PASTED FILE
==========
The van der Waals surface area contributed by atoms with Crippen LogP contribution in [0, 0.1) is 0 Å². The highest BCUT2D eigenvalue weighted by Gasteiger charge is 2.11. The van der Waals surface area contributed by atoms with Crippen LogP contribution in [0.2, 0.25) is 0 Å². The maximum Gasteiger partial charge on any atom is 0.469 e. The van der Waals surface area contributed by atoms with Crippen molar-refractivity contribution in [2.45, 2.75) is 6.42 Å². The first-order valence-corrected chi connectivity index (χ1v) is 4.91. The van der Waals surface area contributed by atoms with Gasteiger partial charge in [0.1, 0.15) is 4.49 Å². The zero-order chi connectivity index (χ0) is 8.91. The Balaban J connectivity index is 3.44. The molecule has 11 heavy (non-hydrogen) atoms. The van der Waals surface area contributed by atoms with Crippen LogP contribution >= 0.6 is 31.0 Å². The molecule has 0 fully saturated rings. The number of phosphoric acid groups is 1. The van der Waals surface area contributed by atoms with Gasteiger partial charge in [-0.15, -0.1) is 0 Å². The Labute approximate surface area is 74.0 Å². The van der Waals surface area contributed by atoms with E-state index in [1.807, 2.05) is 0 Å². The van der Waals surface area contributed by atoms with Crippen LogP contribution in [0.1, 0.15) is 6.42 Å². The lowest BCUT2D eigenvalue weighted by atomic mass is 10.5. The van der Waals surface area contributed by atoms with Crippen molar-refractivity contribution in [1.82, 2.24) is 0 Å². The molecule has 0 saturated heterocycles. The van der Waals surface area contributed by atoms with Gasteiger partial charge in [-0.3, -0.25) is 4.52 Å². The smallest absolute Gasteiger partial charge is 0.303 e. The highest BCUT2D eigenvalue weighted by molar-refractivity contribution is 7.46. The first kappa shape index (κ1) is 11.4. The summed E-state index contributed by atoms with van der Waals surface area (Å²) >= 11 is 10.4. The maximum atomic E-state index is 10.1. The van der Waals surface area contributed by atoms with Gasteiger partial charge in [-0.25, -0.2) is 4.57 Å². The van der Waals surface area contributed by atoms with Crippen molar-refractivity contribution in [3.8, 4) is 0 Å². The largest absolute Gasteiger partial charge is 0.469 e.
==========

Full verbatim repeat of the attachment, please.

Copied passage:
The van der Waals surface area contributed by atoms with Crippen LogP contribution in [0, 0.1) is 0 Å². The highest BCUT2D eigenvalue weighted by Gasteiger charge is 2.11. The van der Waals surface area contributed by atoms with Crippen LogP contribution in [0.2, 0.25) is 0 Å². The maximum Gasteiger partial charge on any atom is 0.469 e. The van der Waals surface area contributed by atoms with Crippen molar-refractivity contribution in [2.45, 2.75) is 6.42 Å². The first-order valence-corrected chi connectivity index (χ1v) is 4.91. The van der Waals surface area contributed by atoms with Gasteiger partial charge in [0.1, 0.15) is 4.49 Å². The zero-order chi connectivity index (χ0) is 8.91. The Balaban J connectivity index is 3.44. The molecule has 11 heavy (non-hydrogen) atoms. The van der Waals surface area contributed by atoms with Crippen LogP contribution >= 0.6 is 31.0 Å². The molecule has 0 fully saturated rings. The number of phosphoric acid groups is 1. The van der Waals surface area contributed by atoms with Gasteiger partial charge in [-0.15, -0.1) is 0 Å². The Labute approximate surface area is 74.0 Å². The van der Waals surface area contributed by atoms with E-state index in [1.807, 2.05) is 0 Å². The van der Waals surface area contributed by atoms with Crippen LogP contribution in [0.1, 0.15) is 6.42 Å². The lowest BCUT2D eigenvalue weighted by atomic mass is 10.5. The van der Waals surface area contributed by atoms with Crippen molar-refractivity contribution in [1.82, 2.24) is 0 Å². The molecule has 0 saturated heterocycles. The van der Waals surface area contributed by atoms with Gasteiger partial charge in [-0.3, -0.25) is 4.52 Å². The smallest absolute Gasteiger partial charge is 0.303 e. The highest BCUT2D eigenvalue weighted by molar-refractivity contribution is 7.46. The first kappa shape index (κ1) is 11.4. The summed E-state index contributed by atoms with van der Waals surface area (Å²) >= 11 is 10.4. The maximum atomic E-state index is 10.1. The van der Waals surface area contributed by atoms with Gasteiger partial charge in [-0.25, -0.2) is 4.57 Å². The van der Waals surface area contributed by atoms with Crippen molar-refractivity contribution in [3.8, 4) is 0 Å². The largest absolute Gasteiger partial charge is 0.469 e.